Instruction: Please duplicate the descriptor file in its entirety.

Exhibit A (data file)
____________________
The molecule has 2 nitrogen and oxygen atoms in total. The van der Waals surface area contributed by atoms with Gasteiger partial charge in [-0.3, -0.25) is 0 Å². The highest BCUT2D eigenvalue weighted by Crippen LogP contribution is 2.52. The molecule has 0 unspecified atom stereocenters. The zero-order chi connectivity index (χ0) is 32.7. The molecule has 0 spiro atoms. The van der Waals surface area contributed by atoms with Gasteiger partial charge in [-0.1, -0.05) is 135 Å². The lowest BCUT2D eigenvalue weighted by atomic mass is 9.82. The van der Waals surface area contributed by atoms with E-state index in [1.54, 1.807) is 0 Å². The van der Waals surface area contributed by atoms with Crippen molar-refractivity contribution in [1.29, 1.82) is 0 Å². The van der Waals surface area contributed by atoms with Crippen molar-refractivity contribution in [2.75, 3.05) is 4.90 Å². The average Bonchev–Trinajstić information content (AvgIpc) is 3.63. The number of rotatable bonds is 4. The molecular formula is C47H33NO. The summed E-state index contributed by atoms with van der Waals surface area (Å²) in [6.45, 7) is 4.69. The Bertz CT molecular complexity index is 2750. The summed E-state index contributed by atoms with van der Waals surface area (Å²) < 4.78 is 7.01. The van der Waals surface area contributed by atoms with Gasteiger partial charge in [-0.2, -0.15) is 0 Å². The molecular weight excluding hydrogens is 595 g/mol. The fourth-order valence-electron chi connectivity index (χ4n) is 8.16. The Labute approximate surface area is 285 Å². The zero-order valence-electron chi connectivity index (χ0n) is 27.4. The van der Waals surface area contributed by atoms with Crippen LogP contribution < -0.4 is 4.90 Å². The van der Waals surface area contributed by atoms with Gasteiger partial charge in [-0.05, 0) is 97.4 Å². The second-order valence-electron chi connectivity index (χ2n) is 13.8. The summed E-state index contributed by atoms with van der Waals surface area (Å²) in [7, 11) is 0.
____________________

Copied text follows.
The molecule has 2 nitrogen and oxygen atoms in total. The van der Waals surface area contributed by atoms with Gasteiger partial charge in [-0.3, -0.25) is 0 Å². The highest BCUT2D eigenvalue weighted by Crippen LogP contribution is 2.52. The molecule has 0 unspecified atom stereocenters. The zero-order chi connectivity index (χ0) is 32.7. The molecule has 0 spiro atoms. The van der Waals surface area contributed by atoms with Gasteiger partial charge in [-0.1, -0.05) is 135 Å². The lowest BCUT2D eigenvalue weighted by atomic mass is 9.82. The van der Waals surface area contributed by atoms with E-state index in [1.54, 1.807) is 0 Å². The van der Waals surface area contributed by atoms with Crippen molar-refractivity contribution in [1.29, 1.82) is 0 Å². The van der Waals surface area contributed by atoms with Crippen molar-refractivity contribution in [2.75, 3.05) is 4.90 Å². The average Bonchev–Trinajstić information content (AvgIpc) is 3.63. The number of rotatable bonds is 4. The molecular formula is C47H33NO. The summed E-state index contributed by atoms with van der Waals surface area (Å²) in [6.45, 7) is 4.69. The Bertz CT molecular complexity index is 2750. The summed E-state index contributed by atoms with van der Waals surface area (Å²) < 4.78 is 7.01. The van der Waals surface area contributed by atoms with Gasteiger partial charge in [-0.2, -0.15) is 0 Å². The molecular weight excluding hydrogens is 595 g/mol. The fourth-order valence-electron chi connectivity index (χ4n) is 8.16. The Labute approximate surface area is 285 Å². The zero-order valence-electron chi connectivity index (χ0n) is 27.4. The van der Waals surface area contributed by atoms with Crippen LogP contribution < -0.4 is 4.90 Å². The van der Waals surface area contributed by atoms with Gasteiger partial charge in [-0.05, 0) is 97.4 Å². The second-order valence-electron chi connectivity index (χ2n) is 13.8. The summed E-state index contributed by atoms with van der Waals surface area (Å²) in [7, 11) is 0.